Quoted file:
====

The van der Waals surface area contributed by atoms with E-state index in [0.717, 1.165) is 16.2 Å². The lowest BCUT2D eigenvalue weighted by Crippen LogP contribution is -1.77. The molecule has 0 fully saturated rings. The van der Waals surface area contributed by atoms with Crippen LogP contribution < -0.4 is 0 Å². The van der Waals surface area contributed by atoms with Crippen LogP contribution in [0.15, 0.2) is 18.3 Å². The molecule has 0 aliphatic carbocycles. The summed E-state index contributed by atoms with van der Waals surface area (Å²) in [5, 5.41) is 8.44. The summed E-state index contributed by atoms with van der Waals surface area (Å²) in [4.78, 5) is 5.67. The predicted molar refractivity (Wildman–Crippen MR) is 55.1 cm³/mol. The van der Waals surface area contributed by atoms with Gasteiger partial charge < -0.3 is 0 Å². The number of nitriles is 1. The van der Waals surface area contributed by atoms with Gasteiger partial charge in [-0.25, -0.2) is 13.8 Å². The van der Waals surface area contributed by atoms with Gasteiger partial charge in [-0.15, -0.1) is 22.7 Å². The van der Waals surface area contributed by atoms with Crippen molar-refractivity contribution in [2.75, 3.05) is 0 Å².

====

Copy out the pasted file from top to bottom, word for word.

The van der Waals surface area contributed by atoms with E-state index in [0.717, 1.165) is 16.2 Å². The lowest BCUT2D eigenvalue weighted by Crippen LogP contribution is -1.77. The molecule has 0 fully saturated rings. The van der Waals surface area contributed by atoms with Crippen LogP contribution < -0.4 is 0 Å². The van der Waals surface area contributed by atoms with Crippen LogP contribution in [0.15, 0.2) is 18.3 Å². The molecule has 0 aliphatic carbocycles. The summed E-state index contributed by atoms with van der Waals surface area (Å²) in [5, 5.41) is 8.44. The summed E-state index contributed by atoms with van der Waals surface area (Å²) in [4.78, 5) is 5.67. The predicted molar refractivity (Wildman–Crippen MR) is 55.1 cm³/mol. The van der Waals surface area contributed by atoms with Gasteiger partial charge < -0.3 is 0 Å². The number of nitriles is 1. The van der Waals surface area contributed by atoms with Gasteiger partial charge in [-0.25, -0.2) is 13.8 Å². The van der Waals surface area contributed by atoms with Gasteiger partial charge in [-0.15, -0.1) is 22.7 Å². The van der Waals surface area contributed by atoms with Crippen molar-refractivity contribution in [2.75, 3.05) is 0 Å².